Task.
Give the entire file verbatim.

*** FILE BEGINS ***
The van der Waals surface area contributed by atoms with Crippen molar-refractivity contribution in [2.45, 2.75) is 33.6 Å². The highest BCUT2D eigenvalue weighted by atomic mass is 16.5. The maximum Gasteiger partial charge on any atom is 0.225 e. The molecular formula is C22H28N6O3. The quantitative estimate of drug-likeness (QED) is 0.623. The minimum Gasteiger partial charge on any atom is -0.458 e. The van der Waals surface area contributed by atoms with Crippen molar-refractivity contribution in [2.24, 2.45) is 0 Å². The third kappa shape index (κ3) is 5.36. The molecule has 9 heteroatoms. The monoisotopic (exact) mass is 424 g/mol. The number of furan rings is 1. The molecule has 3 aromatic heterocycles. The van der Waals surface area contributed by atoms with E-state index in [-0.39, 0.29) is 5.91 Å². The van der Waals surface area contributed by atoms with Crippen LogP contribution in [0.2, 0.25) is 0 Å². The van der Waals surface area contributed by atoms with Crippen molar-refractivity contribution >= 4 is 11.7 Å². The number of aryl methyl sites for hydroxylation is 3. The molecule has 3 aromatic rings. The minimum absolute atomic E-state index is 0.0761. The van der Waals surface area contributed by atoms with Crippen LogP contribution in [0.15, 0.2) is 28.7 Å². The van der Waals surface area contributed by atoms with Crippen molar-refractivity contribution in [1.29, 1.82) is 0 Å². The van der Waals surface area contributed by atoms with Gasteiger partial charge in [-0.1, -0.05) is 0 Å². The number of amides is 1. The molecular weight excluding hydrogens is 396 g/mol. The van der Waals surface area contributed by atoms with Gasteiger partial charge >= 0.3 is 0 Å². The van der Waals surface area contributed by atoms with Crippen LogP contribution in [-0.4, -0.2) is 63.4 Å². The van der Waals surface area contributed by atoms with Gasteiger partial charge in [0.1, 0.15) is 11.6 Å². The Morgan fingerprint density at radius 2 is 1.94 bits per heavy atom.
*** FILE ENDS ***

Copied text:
The van der Waals surface area contributed by atoms with Crippen molar-refractivity contribution in [2.45, 2.75) is 33.6 Å². The highest BCUT2D eigenvalue weighted by atomic mass is 16.5. The maximum Gasteiger partial charge on any atom is 0.225 e. The molecular formula is C22H28N6O3. The quantitative estimate of drug-likeness (QED) is 0.623. The minimum Gasteiger partial charge on any atom is -0.458 e. The van der Waals surface area contributed by atoms with Crippen molar-refractivity contribution in [2.24, 2.45) is 0 Å². The third kappa shape index (κ3) is 5.36. The molecule has 9 heteroatoms. The monoisotopic (exact) mass is 424 g/mol. The number of furan rings is 1. The molecule has 3 aromatic heterocycles. The van der Waals surface area contributed by atoms with E-state index in [-0.39, 0.29) is 5.91 Å². The van der Waals surface area contributed by atoms with Crippen LogP contribution in [0.2, 0.25) is 0 Å². The van der Waals surface area contributed by atoms with Crippen molar-refractivity contribution >= 4 is 11.7 Å². The number of aryl methyl sites for hydroxylation is 3. The molecule has 3 aromatic rings. The minimum absolute atomic E-state index is 0.0761. The van der Waals surface area contributed by atoms with Crippen LogP contribution in [0.15, 0.2) is 28.7 Å². The van der Waals surface area contributed by atoms with Crippen molar-refractivity contribution in [1.29, 1.82) is 0 Å². The van der Waals surface area contributed by atoms with Gasteiger partial charge in [-0.1, -0.05) is 0 Å². The number of amides is 1. The molecular weight excluding hydrogens is 396 g/mol. The van der Waals surface area contributed by atoms with Gasteiger partial charge >= 0.3 is 0 Å². The van der Waals surface area contributed by atoms with Crippen LogP contribution in [-0.4, -0.2) is 63.4 Å². The van der Waals surface area contributed by atoms with Gasteiger partial charge in [0.1, 0.15) is 11.6 Å². The Morgan fingerprint density at radius 2 is 1.94 bits per heavy atom.